Brexit will be a Time to Celebrate for Organised Crime and those On the Run
Duncan Campbell considers what the end of the UK’s participation in the European Arrest Warrant will mean for people involved in organised crime being brought to justice.
Shane O’Brien, who was convicted of murder at the Old Bailey on 1 October, spent three-and-a-half years on the run in Europe before he was tracked down.
After fatally slashing a young man named Josh Hanson in a west London bar in 2015, O’Brien fled to the Netherlands and subsequently hid out, first in Prague and then in Romania, before he was finally caught and extradited to the UK.
There are literally hundreds of British criminals on the run at any one time. The ones with the highest profiles can be seen on the National Crime Agency’s website under its ‘Most Wanted’ section. The owners of the current 25 mug shots there are wanted for everything from murder and rape to fraud and a travel agency scam, but they are mainly drug traffickers and dealers. There is only one woman among this collection of “do not approach” chaps.
For this crew – and for all future artful dodgers – Brexit, whether hard or soft, deal or no deal, would prove a godsend.
Even if the rest of the country suffers economically, at least one major British business that gives employment to many would flourish: organised crime.
However much the Government huffs and puffs about law and order, Britain’s departure from the European Union would be warmly welcomed by the criminal fraternity.
Since the introduction of the European Arrest Warrant (EAW) legislation in 2004, whereby each EU country co-operates in returning wanted criminals to other EU members, tens of thousands of fugitives – many of them British – have been sent back to their own countries to stand trial or to complete their sentences.
It was through this legislation that Shane O’Brien was dispatched from Romania in March to stand trial in Britain. Another wanted man tracked down in this way was Jamie Acourt, one of the suspects in the Stephen Lawrence murder, who was on the run on a drugs charge, picked up by the Spanish police as he left a gym in Barcelona last year and hoisted back under a EAW to get a nine-year sentence for a drugs conspiracy at Kingston Crown Court.
All of this close co-operation would inevitably come to an end with Brexit.
Earlier this month, the deputy assistant commissioner of the National Police Chiefs Council, Richard Martin, the officer in charge of planning for a ‘no deal’ Brexit for the police, said that “we are ready to use alternative arrangements to the current EU tools and powers, but they are not like-for-like replacements… In all cases, the replacements are slower, less effective, and more bureaucratic for officers than our existing set-up.”
And it is not only British criminals on the run in Europe who will benefit but European criminal fugitives currently in the United Kingdom.
Last year, more than 1,400 criminals from elsewhere in Europe were held in the UK on behalf of police in their respective countries. That power, too, would come to an end with Brexit, making it easier for foreign criminals to remain in Britain.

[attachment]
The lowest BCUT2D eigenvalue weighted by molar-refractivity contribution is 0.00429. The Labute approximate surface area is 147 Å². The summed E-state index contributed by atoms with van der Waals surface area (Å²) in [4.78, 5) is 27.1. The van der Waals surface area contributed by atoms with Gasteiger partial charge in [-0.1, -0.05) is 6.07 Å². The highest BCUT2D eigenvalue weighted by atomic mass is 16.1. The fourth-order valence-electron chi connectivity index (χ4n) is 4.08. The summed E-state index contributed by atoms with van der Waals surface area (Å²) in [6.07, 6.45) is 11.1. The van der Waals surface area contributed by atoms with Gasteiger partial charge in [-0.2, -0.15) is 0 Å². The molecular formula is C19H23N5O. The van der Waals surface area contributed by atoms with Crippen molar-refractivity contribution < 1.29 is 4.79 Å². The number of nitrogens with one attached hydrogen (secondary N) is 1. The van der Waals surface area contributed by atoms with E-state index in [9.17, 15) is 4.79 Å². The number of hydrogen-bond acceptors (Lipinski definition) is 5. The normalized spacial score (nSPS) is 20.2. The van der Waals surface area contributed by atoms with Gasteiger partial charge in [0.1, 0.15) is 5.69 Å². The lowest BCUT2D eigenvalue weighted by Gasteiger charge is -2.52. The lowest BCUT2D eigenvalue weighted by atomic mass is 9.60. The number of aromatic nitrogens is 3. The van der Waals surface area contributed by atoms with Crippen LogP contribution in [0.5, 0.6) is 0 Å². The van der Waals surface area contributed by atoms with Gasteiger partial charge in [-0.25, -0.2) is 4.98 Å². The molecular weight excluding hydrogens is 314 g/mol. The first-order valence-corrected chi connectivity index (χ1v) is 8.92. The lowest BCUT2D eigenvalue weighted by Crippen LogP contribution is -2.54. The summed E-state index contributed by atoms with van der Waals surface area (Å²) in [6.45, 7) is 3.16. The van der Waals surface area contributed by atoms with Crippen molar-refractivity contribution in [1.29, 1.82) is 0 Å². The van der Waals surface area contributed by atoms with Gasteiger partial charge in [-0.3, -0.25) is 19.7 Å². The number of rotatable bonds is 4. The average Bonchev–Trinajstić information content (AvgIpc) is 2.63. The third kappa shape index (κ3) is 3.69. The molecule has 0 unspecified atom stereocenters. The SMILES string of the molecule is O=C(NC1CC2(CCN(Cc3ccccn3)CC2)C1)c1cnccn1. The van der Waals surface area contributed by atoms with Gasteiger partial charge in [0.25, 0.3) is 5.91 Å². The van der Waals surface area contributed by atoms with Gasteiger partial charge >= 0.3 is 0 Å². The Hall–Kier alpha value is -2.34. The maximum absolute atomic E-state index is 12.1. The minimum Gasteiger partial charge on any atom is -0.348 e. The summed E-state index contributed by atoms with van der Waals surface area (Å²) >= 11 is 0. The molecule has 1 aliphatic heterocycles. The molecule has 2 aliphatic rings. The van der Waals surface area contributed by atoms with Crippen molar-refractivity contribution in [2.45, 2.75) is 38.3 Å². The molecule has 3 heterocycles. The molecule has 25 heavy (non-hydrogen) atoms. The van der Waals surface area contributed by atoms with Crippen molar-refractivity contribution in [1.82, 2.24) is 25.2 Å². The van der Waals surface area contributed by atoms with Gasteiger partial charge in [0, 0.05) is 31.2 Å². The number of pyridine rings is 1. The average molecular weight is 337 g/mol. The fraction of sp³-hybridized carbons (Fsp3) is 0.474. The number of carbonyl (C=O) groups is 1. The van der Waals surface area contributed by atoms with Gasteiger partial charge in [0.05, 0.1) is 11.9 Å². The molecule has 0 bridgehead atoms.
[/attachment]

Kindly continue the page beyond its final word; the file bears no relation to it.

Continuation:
Most British fugitives still choose Europe – mostly Spain or the Netherlands – as a first port of call, although the days when the “Costa del Crime” flourished as a reliable bolt-hole for British bandits passed a long time ago.
In 2014, the body of a young Liverpudlian named Francis Brennan, wrapped in white plastic and bound in black duct tape, washed up on the beach of La Zenia in Alicante. Brennan was on the run having skipped bail in the UK, where he was about to be sentenced for stabbing a man at a Swedish House Mafia concert in Milton Keynes. He had been tortured before being killed and dumped at sea and his murder was seen as connected to drug dealing.
His death was a reminder of the part that Spain has played as a hiding place in the wake of the collapse in 1978 of the extradition agreement between Spain and the UK. The agreement was reinstated in 1985 but was not retroactive and thus Spain was established as the place for the smart villain to disappear.
Then, in 2004, came the European Arrest Warrant and, two years later, Operation Captura – a scheme coordinated by Crimestoppers, alongside the law enforcement agencies in Spain and the UK. Captura also had a “most wanted” list of fugitives, along with descriptions of them right down to their tattoos. Of the 96 people named by Captura since 2006, 84 have been captured and returned.
Jason Coghlan, a former armed robber from Manchester who started a Marbella law firm, JaCogLaw, to cater to ex-pats in trouble with the authorities, said in the wake of some of those arrests that Spain was a daft place to hide: “If you’re a villain on the run in Spain, you’re just in a queue waiting to get nicked.” He thought the tip-offs that led to the arrests of Britons generally came not from sharp-eyed members of the public spotting a chap with a dodgy tattoo but from other members of the underworld. “If someone throws their weight around and makes a nuisance of themselves, that might lead to a tip-off,” he said.
After Captura’s success, similar operations were launched in the Netherlands (Operation Return) and Cyprus (Operation Zygos). Now, in the wake of Brexit, hiding out in Europe will become that much simpler.
Whatever arrangements are patched up between the UK and the EU, the relationship between the various law enforcement agencies established over the past 15 years is likely to slide. This means that, even if the rest of the country suffers economically, at least one major British business that gives employment to many would flourish: organised crime.
British criminals on the run may feel that they have had a raw deal under the EU. Now, finally, they will be able to take back control.
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